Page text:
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Saturday, March 12th, 2005
Kah-Nee-Ta night 2.

The second night at Kah-Nee-Ta was EXCELLENT. The seeing conditions were much clearer and there was no wind.

Tonight I wasn't going to stay up for the summer objects to rise because I had to be out of there by 11 am the next day and drive 3 hours home.

The moon was a 3 day old waxing crescent so it was a bit high and didn't set until about 9:00 pm. This of course added some light, but I started the evening early and looked at the beatiful terminator on the moon and caught Mercury before it set while twilight came in. They were spectacular.

The absolute highlight of the evening was a HUGE meteor that essentially flew right over us. Because we were just off of a main highway and many cars passed by over the course of the evening, when I saw the light of the meteor I was not facing it and thought it was an oncoming car (yes, it was THAT bright) so I turned my head and covered my eyes. When someone yelled that it was a meteor, I looked up just to catch the tail end as it went behind a hill. It was HUGE... bigger than the moon and very, very green. It lit the sky up green as it passed. Just after it crested the hill there were several bright white flashes like lightning. You can read a local news story here.

Simply amazing. I wished I would have caught more of it as some of the other folks at the star party did. But what I saw was incredible. A once in a lifetime event I'd imagine.

Once that was over and the ooohs and ahhhs calmed down it was back to the scope. Tonight, I was determined to get as many of the Caldwell objects as I could.

Some of the 109 Caldwell's are in the southern hemisphere so I can't get them all until I go visit down there a few times. Before tonight I had logged 32 Caldwell objects, now I logged another 24 for a total of 56.

Some of the highlighted new objects for me are:

C-50; NGC 2224; Rosette Nebula
This was wonderful. Very large. It over-filled my 40mm wide-field eyepiece. The entire image must be over 2 degrees. The veins in the nebulosity were spectacular. You could see nebulosity without a filter, but with the UHC filter it was at least 2 or 3 times brighter. The star cluster in the nebula was beautiful. About a dozen bright blue-white stars peppered the nebulosity which had a darker center and more gases outside of the cluster. I'm looking forward to catching this one in an even darker sky and I'd like to try the OIII filter on it.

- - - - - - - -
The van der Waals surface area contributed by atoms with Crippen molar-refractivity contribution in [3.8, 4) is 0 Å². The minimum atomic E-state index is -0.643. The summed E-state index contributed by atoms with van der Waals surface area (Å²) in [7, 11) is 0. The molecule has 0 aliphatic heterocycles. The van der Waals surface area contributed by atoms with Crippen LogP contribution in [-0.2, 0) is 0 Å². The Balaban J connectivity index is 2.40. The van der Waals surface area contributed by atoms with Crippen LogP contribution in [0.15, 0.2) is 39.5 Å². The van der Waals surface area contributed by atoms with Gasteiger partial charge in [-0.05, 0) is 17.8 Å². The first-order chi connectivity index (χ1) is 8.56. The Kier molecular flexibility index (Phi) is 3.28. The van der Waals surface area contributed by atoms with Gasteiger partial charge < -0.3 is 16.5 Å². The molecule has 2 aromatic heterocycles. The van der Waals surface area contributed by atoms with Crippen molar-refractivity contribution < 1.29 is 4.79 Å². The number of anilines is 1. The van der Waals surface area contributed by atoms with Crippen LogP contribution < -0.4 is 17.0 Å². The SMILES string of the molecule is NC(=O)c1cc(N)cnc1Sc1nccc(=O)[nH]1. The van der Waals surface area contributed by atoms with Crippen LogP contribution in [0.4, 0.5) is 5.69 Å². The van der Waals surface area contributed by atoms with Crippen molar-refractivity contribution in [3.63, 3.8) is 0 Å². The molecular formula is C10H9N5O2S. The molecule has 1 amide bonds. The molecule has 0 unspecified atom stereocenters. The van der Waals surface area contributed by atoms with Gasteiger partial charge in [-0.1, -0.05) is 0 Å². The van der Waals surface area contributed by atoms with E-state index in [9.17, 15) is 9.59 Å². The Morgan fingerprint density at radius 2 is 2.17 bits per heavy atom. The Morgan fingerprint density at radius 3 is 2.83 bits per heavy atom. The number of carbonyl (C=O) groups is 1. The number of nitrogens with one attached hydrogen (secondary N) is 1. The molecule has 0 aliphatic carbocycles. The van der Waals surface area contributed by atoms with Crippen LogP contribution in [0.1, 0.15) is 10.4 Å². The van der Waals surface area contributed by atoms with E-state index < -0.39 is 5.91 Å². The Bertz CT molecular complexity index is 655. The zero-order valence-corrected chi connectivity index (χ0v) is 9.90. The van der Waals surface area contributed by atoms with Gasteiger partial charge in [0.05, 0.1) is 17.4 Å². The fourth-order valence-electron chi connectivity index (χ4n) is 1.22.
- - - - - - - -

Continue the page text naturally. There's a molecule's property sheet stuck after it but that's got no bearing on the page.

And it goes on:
C-38; NGC 4565 - Edge-on Galaxy
Wow! For a relatively faint (10.19 mag) galaxy, the buldge of the nucleus is picture perfect and the dust lane that runs down the entire length of the edge is very obvious, even in a 10" scope (my brothers - the smallest one I looked at it in). I looked at it in my neighbors 28" Dob and it looked better (of couse), but not by much, surprisingly.


C-60/61; NGC 4038/4039; Antennae Galaxies
Another *very* cool object. Two distinct interacting/colliding galaxies. The line that distinguishes the objects is clear and it definitely looks like 2 separate kidney bean galaxies joined siamese style at one end. The funny thing about this is that on the previous night, a visitor to the party asked me if I can see interacting galaxies in my scope. I laughed and said, "No way. Only the Hubble and other huge telescopes can see that kind of stuff". As Bugs Bunny puts it, "What a maroon!" I saw interacting galaxies with my own two eyes (well... at least one I suppose) in my own equipment. Awesome.

This night was a more methodical and loggable observation session. Far less marathon like and in the 8 hours I observed, I logged 37 objects of which 35 were new to me.





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